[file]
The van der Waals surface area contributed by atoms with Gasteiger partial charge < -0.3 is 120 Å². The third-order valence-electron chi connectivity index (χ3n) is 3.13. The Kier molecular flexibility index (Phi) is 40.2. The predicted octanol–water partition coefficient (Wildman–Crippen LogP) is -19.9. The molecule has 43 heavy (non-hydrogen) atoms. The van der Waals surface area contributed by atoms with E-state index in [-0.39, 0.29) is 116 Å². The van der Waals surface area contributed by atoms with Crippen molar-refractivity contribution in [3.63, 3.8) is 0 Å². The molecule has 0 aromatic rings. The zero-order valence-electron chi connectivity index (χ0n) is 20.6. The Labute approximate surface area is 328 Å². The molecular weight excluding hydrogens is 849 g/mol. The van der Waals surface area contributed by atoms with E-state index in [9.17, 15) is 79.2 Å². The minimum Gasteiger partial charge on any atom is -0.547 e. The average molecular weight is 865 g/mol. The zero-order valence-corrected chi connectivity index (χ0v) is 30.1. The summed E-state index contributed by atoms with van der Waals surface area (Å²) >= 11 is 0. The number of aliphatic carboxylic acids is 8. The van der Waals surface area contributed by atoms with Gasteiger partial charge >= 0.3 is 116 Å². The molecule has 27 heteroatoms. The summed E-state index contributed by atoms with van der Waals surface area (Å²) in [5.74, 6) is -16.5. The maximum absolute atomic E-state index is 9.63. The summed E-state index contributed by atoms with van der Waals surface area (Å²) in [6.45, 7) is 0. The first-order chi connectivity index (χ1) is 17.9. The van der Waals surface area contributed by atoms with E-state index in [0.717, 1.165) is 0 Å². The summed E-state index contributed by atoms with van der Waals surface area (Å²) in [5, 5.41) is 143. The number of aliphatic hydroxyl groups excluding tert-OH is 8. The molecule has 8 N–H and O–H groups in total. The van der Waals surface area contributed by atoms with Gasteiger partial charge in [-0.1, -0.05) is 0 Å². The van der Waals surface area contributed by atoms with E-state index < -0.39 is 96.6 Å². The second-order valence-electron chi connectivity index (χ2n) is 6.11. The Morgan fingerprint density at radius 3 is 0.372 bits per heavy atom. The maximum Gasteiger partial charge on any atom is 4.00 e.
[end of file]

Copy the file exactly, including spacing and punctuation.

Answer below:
The van der Waals surface area contributed by atoms with Gasteiger partial charge < -0.3 is 120 Å². The third-order valence-electron chi connectivity index (χ3n) is 3.13. The Kier molecular flexibility index (Phi) is 40.2. The predicted octanol–water partition coefficient (Wildman–Crippen LogP) is -19.9. The molecule has 43 heavy (non-hydrogen) atoms. The van der Waals surface area contributed by atoms with E-state index in [-0.39, 0.29) is 116 Å². The van der Waals surface area contributed by atoms with Crippen molar-refractivity contribution in [3.63, 3.8) is 0 Å². The molecule has 0 aromatic rings. The zero-order valence-electron chi connectivity index (χ0n) is 20.6. The Labute approximate surface area is 328 Å². The molecular weight excluding hydrogens is 849 g/mol. The van der Waals surface area contributed by atoms with E-state index in [9.17, 15) is 79.2 Å². The minimum Gasteiger partial charge on any atom is -0.547 e. The average molecular weight is 865 g/mol. The zero-order valence-corrected chi connectivity index (χ0v) is 30.1. The summed E-state index contributed by atoms with van der Waals surface area (Å²) >= 11 is 0. The number of aliphatic carboxylic acids is 8. The van der Waals surface area contributed by atoms with Gasteiger partial charge >= 0.3 is 116 Å². The molecule has 27 heteroatoms. The summed E-state index contributed by atoms with van der Waals surface area (Å²) in [5.74, 6) is -16.5. The maximum absolute atomic E-state index is 9.63. The summed E-state index contributed by atoms with van der Waals surface area (Å²) in [6.45, 7) is 0. The first-order chi connectivity index (χ1) is 17.9. The van der Waals surface area contributed by atoms with E-state index in [0.717, 1.165) is 0 Å². The summed E-state index contributed by atoms with van der Waals surface area (Å²) in [5, 5.41) is 143. The number of aliphatic hydroxyl groups excluding tert-OH is 8. The molecule has 8 N–H and O–H groups in total. The van der Waals surface area contributed by atoms with Gasteiger partial charge in [-0.1, -0.05) is 0 Å². The van der Waals surface area contributed by atoms with E-state index < -0.39 is 96.6 Å². The second-order valence-electron chi connectivity index (χ2n) is 6.11. The Morgan fingerprint density at radius 3 is 0.372 bits per heavy atom. The maximum Gasteiger partial charge on any atom is 4.00 e.